√ Ensure that the names of the people living in the rental are reflected in the lease.

Renting an apartment to one person, only to find several people not on the lease also living there, is clearly dishonest from the tenant. It can cause additional wear and tear on the unit, not to mention annoy other tenants in the building. Ensure the lease clearly states the names of everyone living in the building and the consequences should a violation occur.

RELATED: The Best Property Management Software

√ Ensure the utility arrangement is reflected in the lease.

In some larger or older apartment buildings, the landlord pays for utilities. In more modern apartments, the tenants do. Make sure your lease reflects your arrangement so everything is clear.

√ Know your responsibilities regarding maintenance and repairs.

This is an issue that can confuse landlords or tenants. What are your rules regarding minor issues, such as replacing a lightbulb or spotting a mouse or cockroach in the apartment? If you expect a tenant to address these themselves, it should be clearly stated in the lease.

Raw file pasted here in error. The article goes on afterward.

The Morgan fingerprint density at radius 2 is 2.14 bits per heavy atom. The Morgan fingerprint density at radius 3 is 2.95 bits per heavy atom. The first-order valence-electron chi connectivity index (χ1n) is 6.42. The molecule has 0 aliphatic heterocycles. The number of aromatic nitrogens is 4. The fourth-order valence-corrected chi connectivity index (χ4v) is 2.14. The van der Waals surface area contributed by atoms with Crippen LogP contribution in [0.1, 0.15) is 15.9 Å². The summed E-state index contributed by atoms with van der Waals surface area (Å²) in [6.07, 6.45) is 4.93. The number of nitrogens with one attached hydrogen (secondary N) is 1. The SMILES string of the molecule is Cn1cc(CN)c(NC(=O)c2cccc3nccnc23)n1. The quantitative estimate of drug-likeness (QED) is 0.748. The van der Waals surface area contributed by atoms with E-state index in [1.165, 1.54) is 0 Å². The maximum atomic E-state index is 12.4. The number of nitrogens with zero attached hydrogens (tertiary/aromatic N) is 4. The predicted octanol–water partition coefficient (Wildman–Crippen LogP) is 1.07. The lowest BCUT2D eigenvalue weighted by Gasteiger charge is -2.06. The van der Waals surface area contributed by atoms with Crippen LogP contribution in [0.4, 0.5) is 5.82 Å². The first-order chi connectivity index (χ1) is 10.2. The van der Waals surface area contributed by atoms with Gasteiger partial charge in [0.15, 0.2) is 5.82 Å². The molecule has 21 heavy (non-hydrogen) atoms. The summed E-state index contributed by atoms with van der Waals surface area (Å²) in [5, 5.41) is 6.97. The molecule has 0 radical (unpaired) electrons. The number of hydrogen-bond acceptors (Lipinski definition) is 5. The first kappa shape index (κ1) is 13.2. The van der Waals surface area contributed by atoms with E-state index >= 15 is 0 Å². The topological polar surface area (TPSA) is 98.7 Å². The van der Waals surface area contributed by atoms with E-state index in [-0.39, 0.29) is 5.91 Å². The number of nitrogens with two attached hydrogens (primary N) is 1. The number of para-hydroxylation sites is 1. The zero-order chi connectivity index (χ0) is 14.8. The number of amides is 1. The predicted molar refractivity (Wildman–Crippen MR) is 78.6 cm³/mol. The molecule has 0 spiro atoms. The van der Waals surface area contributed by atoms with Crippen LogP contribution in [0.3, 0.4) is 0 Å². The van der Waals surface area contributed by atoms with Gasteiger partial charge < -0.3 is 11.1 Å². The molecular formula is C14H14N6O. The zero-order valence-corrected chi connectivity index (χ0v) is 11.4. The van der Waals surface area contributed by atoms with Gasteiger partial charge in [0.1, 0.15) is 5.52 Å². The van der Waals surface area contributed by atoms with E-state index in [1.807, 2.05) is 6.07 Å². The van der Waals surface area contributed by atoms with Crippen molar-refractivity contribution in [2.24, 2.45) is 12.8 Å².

RELATED: Solved! Should I Get a Home Warranty for a Rental Property?

√ Address grass cutting, snow removal, and garbage policies.

Again, regular chores such as landscaping or taking out garbage should be addressed in your lease. In some single-family homes, landlords and tenants agree that the tenants handle the grass-cutting and snow removal. However, should they fail to do so, the landlord, not the tenant, could receive a ticket. Should there be any confusion, the landlord should sign up with a regular landscaping company to take care of this.

√ Make sure you have a savings/slush fund for emergencies.

The downfall of many landlords is not having cash put aside for ongoing expenses and repairs. When a landlord is highly leveraged or living off their rents, a significant expense or long-term vacancy can see their profit plummet, and they soon can find themselves in a financial hole. Avoid buying investments with thin profit margins; always defer some of your rental income for these expenses.

RELATED: 5 Financing Options to Kick-Start Your Real Estate Investing Career

√ State clearly how you plan to collect rents.

Most landlords set up online payments through a tenant’s bank account or other electronic means. Ensure your tenant is set up to pay by your preferred method before moving in